Emmanuel Wallace | Cleveland Scene
An unidentified 47-year-old man was shot in the parking lot of a liquor store on Tuesday, becoming Cleveland's 100th homicide of 2018. The city hasn't experienced a death toll like this since the war on drugs in the 1990s.
Cleveland tallied 130 homicides in 2017, barely a decrease from the 133 homicides that marked 2016 as one of the deadliest years in the city in decades. According to police and medical examiner records, 789 people have been killed over the last six years.
Perhaps most concerning, 84 of the 100 documented homicides in 2018 have been the result of gunfire. Surprising? No. Back in June, Scene reported
on a weekend that boasted at least nine shootings, Cleveland ranks ninth in teen gun violence
and the Major Cities Chiefs Association listed us with the fifth highest murder rate per capita in 2017, with four out of every five
homicides related to gun violence.
With 84 of our documented 100 homicides caused by guns, that statistic for 2018 is 4.2 out of every five homicides, and growing.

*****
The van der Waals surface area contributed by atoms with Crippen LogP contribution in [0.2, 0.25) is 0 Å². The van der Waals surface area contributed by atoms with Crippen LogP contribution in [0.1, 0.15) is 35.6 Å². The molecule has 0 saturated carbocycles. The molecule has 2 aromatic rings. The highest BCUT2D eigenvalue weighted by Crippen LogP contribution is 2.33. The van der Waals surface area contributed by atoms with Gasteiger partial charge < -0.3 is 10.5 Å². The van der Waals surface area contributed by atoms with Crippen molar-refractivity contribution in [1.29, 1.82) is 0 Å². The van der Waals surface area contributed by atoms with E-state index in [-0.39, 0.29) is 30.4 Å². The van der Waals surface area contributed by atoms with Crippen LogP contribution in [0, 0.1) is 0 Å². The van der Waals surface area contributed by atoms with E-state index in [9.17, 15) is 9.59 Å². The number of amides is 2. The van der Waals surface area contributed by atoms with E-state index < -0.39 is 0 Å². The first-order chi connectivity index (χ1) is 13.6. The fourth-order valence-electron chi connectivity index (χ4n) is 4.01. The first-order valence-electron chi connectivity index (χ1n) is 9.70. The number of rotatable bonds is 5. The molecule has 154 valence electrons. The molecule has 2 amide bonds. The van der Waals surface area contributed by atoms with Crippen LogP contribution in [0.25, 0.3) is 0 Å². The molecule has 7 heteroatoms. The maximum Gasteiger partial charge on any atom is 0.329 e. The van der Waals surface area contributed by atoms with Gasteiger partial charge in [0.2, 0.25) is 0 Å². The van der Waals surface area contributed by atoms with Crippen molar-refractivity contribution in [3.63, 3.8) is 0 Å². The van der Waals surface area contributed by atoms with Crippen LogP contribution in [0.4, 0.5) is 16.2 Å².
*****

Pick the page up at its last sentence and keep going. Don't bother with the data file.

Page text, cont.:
According to a report released by the Ohio Violent Death Reporting system
, most homicides involving guns in Ohio take the lives of young people ages 15 to 24, namely in urban communities like Cleveland. In 2015, the last documented year, the state average was 73 percent, a whopping 11 percent less than Cleveland's current rating.
More men, namely, black men, are killed by gunfire than any other demographic. However, looking at the nature of homicides is also concerning. Nearly 60 percent of women suffer three or more penetrating wounds, compared to 41 percent of males.
Meaning, homicide victims who happen to be women are more likely to experience "overkill," regardless of relationship to the perpetrator. Women in an intimate partner violence-related context had more than a six percent higher incidence of three or more wounds than those without. Seventy percent of women were also murdered in their homes, compared to only 50 percent of men.
There are currently a number of pieces of legislation in Ohio that would provide common sense gun laws
, but they're all stalled for one reason or another. Gov. Kasich did, however, sign an executive order last week
cracking down on background check policies in firearms sales.
Cleveland Police said they are working diligently in a press conference on Sept. 21, but they're still requesting public assistance with many of these homicides. If you know anything about any of the recent homicides, contact Crime Stoppers by calling (216) 252-7463.